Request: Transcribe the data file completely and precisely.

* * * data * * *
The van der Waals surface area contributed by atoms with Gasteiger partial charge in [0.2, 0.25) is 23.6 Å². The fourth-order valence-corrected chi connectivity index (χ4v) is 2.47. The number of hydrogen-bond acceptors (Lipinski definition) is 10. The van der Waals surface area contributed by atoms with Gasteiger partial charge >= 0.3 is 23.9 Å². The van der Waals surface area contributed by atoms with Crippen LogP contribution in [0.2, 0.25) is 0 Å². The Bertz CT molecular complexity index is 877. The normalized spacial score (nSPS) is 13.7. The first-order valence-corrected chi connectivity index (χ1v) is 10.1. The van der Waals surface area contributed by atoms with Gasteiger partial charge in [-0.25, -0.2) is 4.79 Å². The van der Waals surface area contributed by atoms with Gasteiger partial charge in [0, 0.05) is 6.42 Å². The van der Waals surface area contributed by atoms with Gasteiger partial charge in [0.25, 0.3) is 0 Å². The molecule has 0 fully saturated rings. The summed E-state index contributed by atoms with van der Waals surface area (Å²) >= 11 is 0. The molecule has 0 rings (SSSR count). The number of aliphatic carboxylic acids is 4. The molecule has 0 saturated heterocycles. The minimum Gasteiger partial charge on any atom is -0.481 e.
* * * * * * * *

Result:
The van der Waals surface area contributed by atoms with Gasteiger partial charge in [0.2, 0.25) is 23.6 Å². The fourth-order valence-corrected chi connectivity index (χ4v) is 2.47. The number of hydrogen-bond acceptors (Lipinski definition) is 10. The van der Waals surface area contributed by atoms with Gasteiger partial charge >= 0.3 is 23.9 Å². The van der Waals surface area contributed by atoms with Crippen LogP contribution in [0.2, 0.25) is 0 Å². The Bertz CT molecular complexity index is 877. The normalized spacial score (nSPS) is 13.7. The first-order valence-corrected chi connectivity index (χ1v) is 10.1. The van der Waals surface area contributed by atoms with Gasteiger partial charge in [-0.25, -0.2) is 4.79 Å². The van der Waals surface area contributed by atoms with Gasteiger partial charge in [0, 0.05) is 6.42 Å². The van der Waals surface area contributed by atoms with Gasteiger partial charge in [0.25, 0.3) is 0 Å². The molecule has 0 fully saturated rings. The summed E-state index contributed by atoms with van der Waals surface area (Å²) >= 11 is 0. The molecule has 0 rings (SSSR count). The number of aliphatic carboxylic acids is 4. The molecule has 0 saturated heterocycles. The minimum Gasteiger partial charge on any atom is -0.481 e.